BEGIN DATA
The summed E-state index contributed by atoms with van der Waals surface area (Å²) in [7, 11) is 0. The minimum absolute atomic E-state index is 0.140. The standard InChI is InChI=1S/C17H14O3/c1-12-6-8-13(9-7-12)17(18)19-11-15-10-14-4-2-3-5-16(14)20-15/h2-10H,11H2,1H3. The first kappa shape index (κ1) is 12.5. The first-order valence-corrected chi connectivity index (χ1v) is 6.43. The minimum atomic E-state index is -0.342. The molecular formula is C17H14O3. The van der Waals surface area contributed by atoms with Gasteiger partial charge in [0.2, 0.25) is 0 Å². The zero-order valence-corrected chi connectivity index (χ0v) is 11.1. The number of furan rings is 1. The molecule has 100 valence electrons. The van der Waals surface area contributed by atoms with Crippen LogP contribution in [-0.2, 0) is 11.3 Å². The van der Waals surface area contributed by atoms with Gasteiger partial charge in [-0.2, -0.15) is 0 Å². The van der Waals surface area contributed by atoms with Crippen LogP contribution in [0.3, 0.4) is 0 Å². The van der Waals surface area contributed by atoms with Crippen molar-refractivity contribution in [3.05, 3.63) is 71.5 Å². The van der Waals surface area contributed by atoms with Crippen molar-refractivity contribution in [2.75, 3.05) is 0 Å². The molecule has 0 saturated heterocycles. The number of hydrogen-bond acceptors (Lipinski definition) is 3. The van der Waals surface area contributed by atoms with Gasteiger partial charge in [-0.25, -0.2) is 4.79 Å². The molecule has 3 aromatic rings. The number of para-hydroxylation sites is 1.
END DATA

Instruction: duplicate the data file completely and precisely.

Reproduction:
The summed E-state index contributed by atoms with van der Waals surface area (Å²) in [7, 11) is 0. The minimum absolute atomic E-state index is 0.140. The standard InChI is InChI=1S/C17H14O3/c1-12-6-8-13(9-7-12)17(18)19-11-15-10-14-4-2-3-5-16(14)20-15/h2-10H,11H2,1H3. The first kappa shape index (κ1) is 12.5. The first-order valence-corrected chi connectivity index (χ1v) is 6.43. The minimum atomic E-state index is -0.342. The molecular formula is C17H14O3. The van der Waals surface area contributed by atoms with Gasteiger partial charge in [0.2, 0.25) is 0 Å². The zero-order valence-corrected chi connectivity index (χ0v) is 11.1. The number of furan rings is 1. The molecule has 100 valence electrons. The van der Waals surface area contributed by atoms with Crippen LogP contribution in [-0.2, 0) is 11.3 Å². The van der Waals surface area contributed by atoms with Gasteiger partial charge in [-0.2, -0.15) is 0 Å². The van der Waals surface area contributed by atoms with Crippen LogP contribution in [0.3, 0.4) is 0 Å². The van der Waals surface area contributed by atoms with Crippen molar-refractivity contribution in [3.05, 3.63) is 71.5 Å². The van der Waals surface area contributed by atoms with Crippen molar-refractivity contribution in [2.75, 3.05) is 0 Å². The molecule has 0 saturated heterocycles. The number of hydrogen-bond acceptors (Lipinski definition) is 3. The van der Waals surface area contributed by atoms with Gasteiger partial charge in [-0.25, -0.2) is 4.79 Å². The molecule has 3 aromatic rings. The number of para-hydroxylation sites is 1.